The course has been developed in accordance with the QAA Subject Benchmark Statement for Health Studies. See link below:

https://www.qaa.ac.uk/docs/qaa/subject-benchmark-statements/subject-benchmark-statement-health-studies.pdf?sfvrsn=7a35c881_4

Assessment strategy

The course includes a range of varied assessment methods and reflects assessment analytics to ensure that assessment methods, learning outcomes and assessment weighting are appropriate and enable students to achieve their potential

In line with the underpinning course philosophy, the course structure and the teaching and learning strategy, the assessment strategy reflects the following principles:

· assessments will allow students to build on and integrate previous knowledge and understanding
· the focus of assessment will be central to a broader emphasis on personal and professional development and employability
· over the period of the course, assessment will enable students to enhance their performance
· assessment load and challenge will be progressive throughout the course and set by reference to appropriate external benchmarks
· students will be provided with opportunities to self- and peer-assess at key points of the course to promote understanding of standards required
· we will provide opportunities for students to engage in meaningful formative assessment
· we will develop assessment competency in both students and staff to ensure shared expectations and understanding of assessment and feedback requirements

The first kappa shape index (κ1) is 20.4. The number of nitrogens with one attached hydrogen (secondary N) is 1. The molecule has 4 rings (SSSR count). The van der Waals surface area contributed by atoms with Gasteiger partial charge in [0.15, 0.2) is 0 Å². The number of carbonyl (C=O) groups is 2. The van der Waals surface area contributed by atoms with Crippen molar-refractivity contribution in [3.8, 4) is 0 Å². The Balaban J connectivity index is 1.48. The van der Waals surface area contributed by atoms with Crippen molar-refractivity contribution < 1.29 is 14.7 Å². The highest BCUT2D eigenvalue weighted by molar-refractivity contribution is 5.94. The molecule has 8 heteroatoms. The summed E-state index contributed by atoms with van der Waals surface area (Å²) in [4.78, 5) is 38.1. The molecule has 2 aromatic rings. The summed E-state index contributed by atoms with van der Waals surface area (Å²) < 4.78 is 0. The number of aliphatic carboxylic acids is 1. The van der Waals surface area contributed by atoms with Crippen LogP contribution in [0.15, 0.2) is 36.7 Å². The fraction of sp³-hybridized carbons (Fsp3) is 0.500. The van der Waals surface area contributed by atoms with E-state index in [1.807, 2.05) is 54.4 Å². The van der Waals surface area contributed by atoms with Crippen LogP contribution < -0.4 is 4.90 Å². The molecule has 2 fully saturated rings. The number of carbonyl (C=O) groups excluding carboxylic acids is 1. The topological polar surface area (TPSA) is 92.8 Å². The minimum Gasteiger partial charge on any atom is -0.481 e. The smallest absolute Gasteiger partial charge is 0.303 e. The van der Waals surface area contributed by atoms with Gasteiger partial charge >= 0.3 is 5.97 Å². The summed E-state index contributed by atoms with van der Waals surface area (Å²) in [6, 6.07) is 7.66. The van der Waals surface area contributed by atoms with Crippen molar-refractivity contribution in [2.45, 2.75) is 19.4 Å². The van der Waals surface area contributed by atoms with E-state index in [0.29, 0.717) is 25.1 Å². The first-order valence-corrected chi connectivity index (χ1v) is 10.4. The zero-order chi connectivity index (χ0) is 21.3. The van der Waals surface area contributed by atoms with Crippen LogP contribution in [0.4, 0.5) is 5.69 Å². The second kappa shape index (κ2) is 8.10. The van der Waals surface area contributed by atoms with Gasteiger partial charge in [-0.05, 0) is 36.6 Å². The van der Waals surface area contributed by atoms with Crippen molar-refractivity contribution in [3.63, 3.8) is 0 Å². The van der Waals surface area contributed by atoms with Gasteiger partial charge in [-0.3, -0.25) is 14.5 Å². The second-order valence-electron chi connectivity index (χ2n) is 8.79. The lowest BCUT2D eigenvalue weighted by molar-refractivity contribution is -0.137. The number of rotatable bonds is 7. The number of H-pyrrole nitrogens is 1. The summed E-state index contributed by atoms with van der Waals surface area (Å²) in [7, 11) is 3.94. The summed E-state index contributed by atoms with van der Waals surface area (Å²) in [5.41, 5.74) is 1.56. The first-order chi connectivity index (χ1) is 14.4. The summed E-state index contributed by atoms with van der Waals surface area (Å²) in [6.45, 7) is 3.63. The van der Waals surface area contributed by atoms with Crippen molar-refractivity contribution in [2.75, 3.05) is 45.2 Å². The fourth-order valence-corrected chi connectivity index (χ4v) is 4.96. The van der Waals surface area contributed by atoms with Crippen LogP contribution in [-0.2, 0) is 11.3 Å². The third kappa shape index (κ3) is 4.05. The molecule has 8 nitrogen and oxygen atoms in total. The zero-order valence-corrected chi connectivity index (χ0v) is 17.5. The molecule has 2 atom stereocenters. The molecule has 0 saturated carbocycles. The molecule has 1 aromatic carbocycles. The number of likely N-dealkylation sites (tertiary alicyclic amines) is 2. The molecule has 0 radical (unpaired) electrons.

· the assessment schedule will be developed with consideration given to reasonable workload demands on both students and staff
· digital literacy will be embedded in all teaching and learning and assessment activities
· whenever feasible, assessments will be submitted and feedback provided in digital form.

Organised work experience, work based learning, sandwich year or year abroad

Becoming Employable is a 15 credit core module at level 5. This module is a work-based module which centres on student’s personal and professional development in order to enhance skills for employment. Students are able to undertake a placement in a constantly expanding range of settings that enable them to acquire the necessary attributes to succeed in graduate level employment. Many students from previous cohorts have gone on to full time employment in the organisation in which they undertook work experience.

Course specific regulations

No requirements to take particular modules to gain specific awards.

Modules required for interim awards

Part time students are subject to the same requirements as their full time counterparts in terms of the modules required to be undertaken for successful completion of the course. Part time timetables to be agreed by individual students in conjunction with academic and administrative support.

Arrangements for promoting reflective learning and personal development